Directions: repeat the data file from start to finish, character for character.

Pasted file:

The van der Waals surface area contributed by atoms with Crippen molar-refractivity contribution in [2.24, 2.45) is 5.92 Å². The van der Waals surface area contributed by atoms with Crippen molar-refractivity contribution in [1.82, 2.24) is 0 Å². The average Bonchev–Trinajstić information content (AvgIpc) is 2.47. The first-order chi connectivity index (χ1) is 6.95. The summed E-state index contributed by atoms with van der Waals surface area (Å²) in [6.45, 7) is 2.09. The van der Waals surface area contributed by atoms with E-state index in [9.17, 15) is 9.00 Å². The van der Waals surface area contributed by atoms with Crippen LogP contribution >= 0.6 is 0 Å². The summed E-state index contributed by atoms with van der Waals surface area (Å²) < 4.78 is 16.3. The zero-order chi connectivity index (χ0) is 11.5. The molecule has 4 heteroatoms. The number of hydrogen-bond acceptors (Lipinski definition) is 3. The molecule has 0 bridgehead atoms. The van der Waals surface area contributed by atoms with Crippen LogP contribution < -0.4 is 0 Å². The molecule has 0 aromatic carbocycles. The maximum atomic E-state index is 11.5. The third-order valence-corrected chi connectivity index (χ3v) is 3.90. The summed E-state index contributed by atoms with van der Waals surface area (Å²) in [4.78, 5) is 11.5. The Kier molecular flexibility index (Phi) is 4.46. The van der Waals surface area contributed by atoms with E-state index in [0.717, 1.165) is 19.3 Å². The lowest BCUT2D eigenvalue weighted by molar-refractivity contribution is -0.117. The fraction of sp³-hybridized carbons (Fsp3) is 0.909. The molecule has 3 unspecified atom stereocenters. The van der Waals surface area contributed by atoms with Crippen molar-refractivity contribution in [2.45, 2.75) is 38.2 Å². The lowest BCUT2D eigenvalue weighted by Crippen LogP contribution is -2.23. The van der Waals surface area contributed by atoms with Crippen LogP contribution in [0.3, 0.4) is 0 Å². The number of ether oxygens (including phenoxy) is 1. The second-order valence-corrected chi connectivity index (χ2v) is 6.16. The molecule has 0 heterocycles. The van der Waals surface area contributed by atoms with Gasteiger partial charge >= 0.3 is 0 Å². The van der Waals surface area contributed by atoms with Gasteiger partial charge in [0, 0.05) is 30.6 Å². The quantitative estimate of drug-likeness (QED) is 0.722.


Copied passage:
The van der Waals surface area contributed by atoms with Crippen molar-refractivity contribution in [2.24, 2.45) is 5.92 Å². The van der Waals surface area contributed by atoms with Crippen molar-refractivity contribution in [1.82, 2.24) is 0 Å². The average Bonchev–Trinajstić information content (AvgIpc) is 2.47. The first-order chi connectivity index (χ1) is 6.95. The summed E-state index contributed by atoms with van der Waals surface area (Å²) in [6.45, 7) is 2.09. The van der Waals surface area contributed by atoms with E-state index in [9.17, 15) is 9.00 Å². The van der Waals surface area contributed by atoms with Crippen LogP contribution >= 0.6 is 0 Å². The summed E-state index contributed by atoms with van der Waals surface area (Å²) < 4.78 is 16.3. The zero-order chi connectivity index (χ0) is 11.5. The molecule has 4 heteroatoms. The number of hydrogen-bond acceptors (Lipinski definition) is 3. The molecule has 0 bridgehead atoms. The van der Waals surface area contributed by atoms with Crippen LogP contribution < -0.4 is 0 Å². The molecule has 0 aromatic carbocycles. The maximum atomic E-state index is 11.5. The third-order valence-corrected chi connectivity index (χ3v) is 3.90. The summed E-state index contributed by atoms with van der Waals surface area (Å²) in [4.78, 5) is 11.5. The Kier molecular flexibility index (Phi) is 4.46. The van der Waals surface area contributed by atoms with E-state index in [0.717, 1.165) is 19.3 Å². The lowest BCUT2D eigenvalue weighted by molar-refractivity contribution is -0.117. The fraction of sp³-hybridized carbons (Fsp3) is 0.909. The molecule has 3 unspecified atom stereocenters. The van der Waals surface area contributed by atoms with Crippen molar-refractivity contribution in [2.45, 2.75) is 38.2 Å². The lowest BCUT2D eigenvalue weighted by Crippen LogP contribution is -2.23. The van der Waals surface area contributed by atoms with Crippen LogP contribution in [0.3, 0.4) is 0 Å². The number of ether oxygens (including phenoxy) is 1. The second-order valence-corrected chi connectivity index (χ2v) is 6.16. The molecule has 0 heterocycles. The van der Waals surface area contributed by atoms with Gasteiger partial charge >= 0.3 is 0 Å². The van der Waals surface area contributed by atoms with Gasteiger partial charge in [0, 0.05) is 30.6 Å². The quantitative estimate of drug-likeness (QED) is 0.722.